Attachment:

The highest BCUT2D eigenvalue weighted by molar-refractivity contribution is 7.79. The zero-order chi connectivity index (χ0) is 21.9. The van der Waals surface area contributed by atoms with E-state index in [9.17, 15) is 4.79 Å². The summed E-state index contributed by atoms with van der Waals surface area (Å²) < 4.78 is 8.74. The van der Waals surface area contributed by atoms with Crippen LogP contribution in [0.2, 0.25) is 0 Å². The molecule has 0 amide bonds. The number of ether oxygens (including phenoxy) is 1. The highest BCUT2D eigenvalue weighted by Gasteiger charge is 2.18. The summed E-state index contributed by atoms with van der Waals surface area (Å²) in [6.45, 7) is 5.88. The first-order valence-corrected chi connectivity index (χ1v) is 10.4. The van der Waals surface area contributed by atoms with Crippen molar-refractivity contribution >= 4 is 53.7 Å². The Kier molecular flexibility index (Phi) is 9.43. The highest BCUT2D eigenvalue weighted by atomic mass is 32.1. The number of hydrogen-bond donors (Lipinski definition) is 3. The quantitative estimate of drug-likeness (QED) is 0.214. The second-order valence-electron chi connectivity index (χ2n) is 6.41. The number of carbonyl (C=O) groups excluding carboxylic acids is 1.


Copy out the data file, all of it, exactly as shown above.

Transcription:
The highest BCUT2D eigenvalue weighted by molar-refractivity contribution is 7.79. The zero-order chi connectivity index (χ0) is 21.9. The van der Waals surface area contributed by atoms with E-state index in [9.17, 15) is 4.79 Å². The summed E-state index contributed by atoms with van der Waals surface area (Å²) < 4.78 is 8.74. The van der Waals surface area contributed by atoms with Crippen LogP contribution in [0.2, 0.25) is 0 Å². The molecule has 0 amide bonds. The number of ether oxygens (including phenoxy) is 1. The highest BCUT2D eigenvalue weighted by Gasteiger charge is 2.18. The summed E-state index contributed by atoms with van der Waals surface area (Å²) in [6.45, 7) is 5.88. The first-order valence-corrected chi connectivity index (χ1v) is 10.4. The van der Waals surface area contributed by atoms with Crippen molar-refractivity contribution >= 4 is 53.7 Å². The Kier molecular flexibility index (Phi) is 9.43. The highest BCUT2D eigenvalue weighted by atomic mass is 32.1. The number of hydrogen-bond donors (Lipinski definition) is 3. The quantitative estimate of drug-likeness (QED) is 0.214. The second-order valence-electron chi connectivity index (χ2n) is 6.41. The number of carbonyl (C=O) groups excluding carboxylic acids is 1.